Myth #5: The coronavirus came from a woman who ate bat soup.
April 18, 2020
Fact: While the coronavirus may have spread to humans from a bat, it did not come from a person eating bat soup.
While scientists believe that the novel coronavirus originated in bats, the myth that the coronavirus came from bat soup was propagated by a widely-circulated video of an Asian woman eating bat soup. However, the woman in the video, Wang Mengyun, is the host of a travel show. In the video, she was not in China, but Palau, an island in the western Pacific Ocean, and the video was filmed in 2016.
So, where did the novel coronavirus originate from? Most likely the wet markets in Wuhan, China, where wild animals are packed closely together and sold as food or pets. In an investigation of the first cases of COVID-19, researchers found over half of the first 41 cases of pneumonia had “contact or exposure to the market.”
The mixing of different species in cramped conditions such as the Wuhan market allows for viruses to transfer much more easily. Scientists believe that bats were the first carriers of the coronavirus, but there are no documented cases of transmissions from bats to humans, so there might have been an intermediate host, such as a snake or a pangolin.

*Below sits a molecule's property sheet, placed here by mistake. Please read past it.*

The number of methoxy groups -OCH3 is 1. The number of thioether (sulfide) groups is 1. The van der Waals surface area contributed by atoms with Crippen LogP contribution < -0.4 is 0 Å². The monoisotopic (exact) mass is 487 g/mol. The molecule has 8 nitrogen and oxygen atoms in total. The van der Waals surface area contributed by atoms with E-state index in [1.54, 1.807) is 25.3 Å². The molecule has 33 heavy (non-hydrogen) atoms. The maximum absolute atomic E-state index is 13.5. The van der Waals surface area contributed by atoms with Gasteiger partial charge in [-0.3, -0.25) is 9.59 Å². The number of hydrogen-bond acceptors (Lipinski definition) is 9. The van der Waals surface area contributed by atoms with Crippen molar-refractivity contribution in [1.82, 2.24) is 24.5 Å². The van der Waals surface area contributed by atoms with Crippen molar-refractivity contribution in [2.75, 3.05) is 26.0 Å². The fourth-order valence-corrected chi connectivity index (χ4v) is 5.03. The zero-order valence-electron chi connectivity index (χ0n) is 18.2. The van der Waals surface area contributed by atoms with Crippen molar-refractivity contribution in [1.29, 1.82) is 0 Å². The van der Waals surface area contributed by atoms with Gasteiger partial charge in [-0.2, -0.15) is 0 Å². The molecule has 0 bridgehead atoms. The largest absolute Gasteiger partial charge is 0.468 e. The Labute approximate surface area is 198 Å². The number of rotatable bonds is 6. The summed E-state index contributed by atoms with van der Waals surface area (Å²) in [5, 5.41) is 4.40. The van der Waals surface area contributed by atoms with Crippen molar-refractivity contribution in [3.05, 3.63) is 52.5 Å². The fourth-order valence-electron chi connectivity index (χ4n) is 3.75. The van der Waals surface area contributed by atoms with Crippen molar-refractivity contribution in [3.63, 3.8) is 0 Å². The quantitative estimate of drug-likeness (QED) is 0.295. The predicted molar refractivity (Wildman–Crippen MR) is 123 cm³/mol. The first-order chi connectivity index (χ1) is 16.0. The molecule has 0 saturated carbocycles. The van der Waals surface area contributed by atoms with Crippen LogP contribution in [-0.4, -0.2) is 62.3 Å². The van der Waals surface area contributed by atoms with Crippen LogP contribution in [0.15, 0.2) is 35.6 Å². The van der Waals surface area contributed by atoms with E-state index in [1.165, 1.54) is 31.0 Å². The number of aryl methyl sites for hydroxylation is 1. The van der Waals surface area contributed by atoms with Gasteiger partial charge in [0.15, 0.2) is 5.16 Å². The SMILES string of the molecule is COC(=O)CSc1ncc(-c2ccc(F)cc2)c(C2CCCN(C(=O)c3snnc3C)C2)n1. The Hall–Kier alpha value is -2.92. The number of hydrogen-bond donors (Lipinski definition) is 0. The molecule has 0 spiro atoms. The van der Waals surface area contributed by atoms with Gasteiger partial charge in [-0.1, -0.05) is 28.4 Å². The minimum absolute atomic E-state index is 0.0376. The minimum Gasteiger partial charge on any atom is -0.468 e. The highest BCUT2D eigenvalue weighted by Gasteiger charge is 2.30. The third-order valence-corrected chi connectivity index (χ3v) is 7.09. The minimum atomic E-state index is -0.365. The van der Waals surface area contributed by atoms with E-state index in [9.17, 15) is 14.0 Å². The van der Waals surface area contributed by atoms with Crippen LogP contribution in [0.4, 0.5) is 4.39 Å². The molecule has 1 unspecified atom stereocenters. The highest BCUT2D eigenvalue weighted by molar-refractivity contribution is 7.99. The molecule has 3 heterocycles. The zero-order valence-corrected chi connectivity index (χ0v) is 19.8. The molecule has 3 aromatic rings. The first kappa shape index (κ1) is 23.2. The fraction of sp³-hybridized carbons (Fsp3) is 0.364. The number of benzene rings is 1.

However, some of the earliest cases in China had no link to the Wuhan web market, causing rise to the theory that researchers at the Wuhan Institute of Virology (WIV) studying a coronavirus may have let it escape from the lab due to human error.
So while we can say that the coronavirus did not start from a person eating bat soup, the origins of the virus are still unclear; scientists will need to perform more research before they can confirm anything.